Tennis Industry magazine

 

Your Serve: Welcome to the Family!

With teaching pros leading the way, Tennis Welcome Centers can go a long way toward bringing people into their local tennis communities.

By David T. Porter

I recently returned from the NCAA Division II tennis championships where I was fortunate to coach some wonderful young men and women. Their enthusiasm for the game and commitment to hard work paid off, and in the case of the women’s team, ended in a successful conclusion to a long and challenging season.

Having had a few days to recover from the intensity of the tournament, I have been considering the incredible opportunities that the young people involved in college tennis have made for themselves. Although many of these student-athletes receive scholarships to pay for part or all of their educational expenses, I believe that the greatest benefits they receive are less tangible. They have traveled to places and met people that without tennis would have been unavailable to them. They have learned to excel in an individual sport and to be constructive members of a team.

I could go on at great length about how these players are propelled into success as adults owing much to the sport of tennis, but most of us understand that. What’s interesting to me is that these young people began playing tennis at an early age and kept playing — for countless hours, through lactic acid buildup in their muscles, despite painful losses, and at the expense of many other diversions available to young people. Why?

It is very important to know why people play. But it is equally important to know why people who have tried tennis quit and don’t plan to play again. Thankfully, the TIA asked why. The research shows us that the majority of people who were dissatisfied with tennis had never experienced a formal lesson with a qualified instructor. That’s where the USPTA professional and the industry-supported Tennis Welcome Center program come in.

A big part of the business of tennis teaching professionals is to give newcomers a great first lesson and then to turn them into regular tennis players by providing events and programs to keep them interested and involved. Every day USPTA professionals share our passion for the game with new students and lifelong players alike.

Ultimately, the tennis professional is the solution to the industry’s challenge to increase the number of people who make tennis a part of their lives.

Today, tennis professionals have unprecedented support when it comes to bringing people in for their first high-quality lessons. The entire industry is solidly behind the Tennis Welcome Center concept that will drive would-be players to our facilities.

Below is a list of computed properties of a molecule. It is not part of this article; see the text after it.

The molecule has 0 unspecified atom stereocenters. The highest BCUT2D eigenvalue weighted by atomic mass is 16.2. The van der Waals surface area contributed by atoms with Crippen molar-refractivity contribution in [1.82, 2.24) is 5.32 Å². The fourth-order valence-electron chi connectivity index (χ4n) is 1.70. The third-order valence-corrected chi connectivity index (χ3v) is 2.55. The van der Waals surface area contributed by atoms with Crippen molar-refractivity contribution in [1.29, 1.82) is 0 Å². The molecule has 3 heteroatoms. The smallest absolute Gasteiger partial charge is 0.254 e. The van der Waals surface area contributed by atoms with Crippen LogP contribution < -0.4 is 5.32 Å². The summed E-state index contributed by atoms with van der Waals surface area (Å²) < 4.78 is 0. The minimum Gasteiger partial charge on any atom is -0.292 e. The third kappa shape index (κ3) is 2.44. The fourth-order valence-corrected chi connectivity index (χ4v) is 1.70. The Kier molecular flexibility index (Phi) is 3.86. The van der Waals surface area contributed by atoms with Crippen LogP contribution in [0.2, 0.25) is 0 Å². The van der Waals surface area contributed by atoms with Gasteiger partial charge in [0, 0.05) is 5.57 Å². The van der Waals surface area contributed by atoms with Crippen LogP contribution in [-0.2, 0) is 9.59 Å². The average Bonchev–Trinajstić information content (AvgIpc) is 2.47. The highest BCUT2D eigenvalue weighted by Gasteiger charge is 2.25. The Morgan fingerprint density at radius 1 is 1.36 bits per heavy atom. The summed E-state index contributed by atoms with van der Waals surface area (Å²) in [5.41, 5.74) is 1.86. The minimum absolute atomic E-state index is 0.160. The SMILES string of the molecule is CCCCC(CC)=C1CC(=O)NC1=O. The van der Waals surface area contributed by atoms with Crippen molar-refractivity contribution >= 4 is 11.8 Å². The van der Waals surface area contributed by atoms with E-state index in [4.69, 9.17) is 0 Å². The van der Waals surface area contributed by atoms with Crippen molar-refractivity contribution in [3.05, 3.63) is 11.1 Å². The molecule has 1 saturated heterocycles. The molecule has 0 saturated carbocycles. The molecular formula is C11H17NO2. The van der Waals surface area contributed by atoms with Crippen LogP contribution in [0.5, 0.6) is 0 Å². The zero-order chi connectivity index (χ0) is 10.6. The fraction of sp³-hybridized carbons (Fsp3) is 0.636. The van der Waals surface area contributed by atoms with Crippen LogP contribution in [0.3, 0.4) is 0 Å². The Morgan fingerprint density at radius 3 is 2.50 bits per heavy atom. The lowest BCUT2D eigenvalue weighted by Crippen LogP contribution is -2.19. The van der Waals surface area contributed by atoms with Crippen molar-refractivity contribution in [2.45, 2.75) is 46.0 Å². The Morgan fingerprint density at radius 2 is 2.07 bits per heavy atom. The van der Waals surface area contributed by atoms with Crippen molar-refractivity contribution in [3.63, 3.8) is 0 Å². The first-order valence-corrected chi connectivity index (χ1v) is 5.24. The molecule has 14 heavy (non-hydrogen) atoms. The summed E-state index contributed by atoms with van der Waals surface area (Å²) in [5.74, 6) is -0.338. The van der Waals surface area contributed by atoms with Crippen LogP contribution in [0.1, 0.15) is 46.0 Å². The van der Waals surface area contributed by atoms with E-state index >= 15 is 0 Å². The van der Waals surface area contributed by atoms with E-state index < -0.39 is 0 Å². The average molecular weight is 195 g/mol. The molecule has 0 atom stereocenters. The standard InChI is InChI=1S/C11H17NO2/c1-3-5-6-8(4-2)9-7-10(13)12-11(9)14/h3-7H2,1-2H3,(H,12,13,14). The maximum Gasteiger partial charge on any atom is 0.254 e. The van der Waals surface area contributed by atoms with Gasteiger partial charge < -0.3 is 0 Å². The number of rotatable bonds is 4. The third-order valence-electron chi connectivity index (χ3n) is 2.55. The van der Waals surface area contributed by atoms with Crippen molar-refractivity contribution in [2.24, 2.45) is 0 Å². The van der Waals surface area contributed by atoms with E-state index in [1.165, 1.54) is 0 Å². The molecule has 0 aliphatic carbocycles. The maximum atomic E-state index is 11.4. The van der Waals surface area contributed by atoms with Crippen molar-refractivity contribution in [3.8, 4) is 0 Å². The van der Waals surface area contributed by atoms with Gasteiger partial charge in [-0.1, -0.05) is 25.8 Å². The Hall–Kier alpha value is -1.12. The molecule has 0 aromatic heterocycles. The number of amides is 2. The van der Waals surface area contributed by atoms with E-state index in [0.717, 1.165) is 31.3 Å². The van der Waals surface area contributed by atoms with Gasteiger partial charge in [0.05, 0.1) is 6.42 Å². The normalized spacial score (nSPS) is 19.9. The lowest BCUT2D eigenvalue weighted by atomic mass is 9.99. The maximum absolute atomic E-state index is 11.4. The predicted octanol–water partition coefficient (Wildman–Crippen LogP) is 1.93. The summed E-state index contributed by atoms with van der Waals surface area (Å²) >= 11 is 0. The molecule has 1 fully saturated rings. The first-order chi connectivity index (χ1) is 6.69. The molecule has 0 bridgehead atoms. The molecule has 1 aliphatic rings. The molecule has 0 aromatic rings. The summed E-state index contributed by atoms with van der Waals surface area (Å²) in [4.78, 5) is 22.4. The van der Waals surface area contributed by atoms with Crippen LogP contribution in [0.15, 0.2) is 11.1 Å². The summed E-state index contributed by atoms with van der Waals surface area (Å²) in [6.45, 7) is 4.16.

You’ve read it in these pages before, but the numbers are worth repeating: 2.5 million racquets, 25 million cans of tennis balls and 1 million shoe boxes and hang tags will send people to TennisWelcomeCenter.com. Eight-page advertising inserts will appear in national magazines including Men’s Health, Shape, Vibe and Travel and Leisure. The message is broader than all of the parts that speak it: Tennis is a great sport for fitness and recreation. It’s worth learning and it can be learned fast at a Tennis Welcome Center.

The efforts of our tennis manufacturers, retailers and associations have never been so powerfully joined. We have made collective grow-the-game efforts before. This one is more inclusive and bound for more success for one reason: The leadership at the USTA has mended fences and shown a new will to be both a true leader and a partner to the rest of the industry. Never before have we had such an opportunity to work together for the good of the sport.

Tennis professionals are doing our part, registering more than 3,800 facilities on the TWC website. USPTA members are leading the way at 67 percent of those facilities. When the message about tennis reaches our target audiences and they log on to find a place to play, we will be ready to accept them into the tennis community and make them feel at home.

After all, the feeling of being wanted and included in a community is one of those intangible benefits of being a tennis player that most college players surely recognized long ago. With the right introduction to tennis from qualified professionals, new players will soon enough realize how to have fun, be competitive, and get fit through tennis.

However, we will have found real success when we make these new players feel like they’re part of their local tennis communities as well as a popular worldwide sport. Experiencing the social, physiological and competitive benefits of tennis will add these new players into the growing number of lifetime tennis addicts.

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About the Author

David T. Porter , Ed.D., is president of USPTA and the men's and women's head tennis coach and a full professor of exercise and sport science at Brigham Young University - Hawaii. His Seasider women's team has won three straight NCAA titles and five in the past six years while accumulating a dual match record of 204 wins and 1 loss.

 

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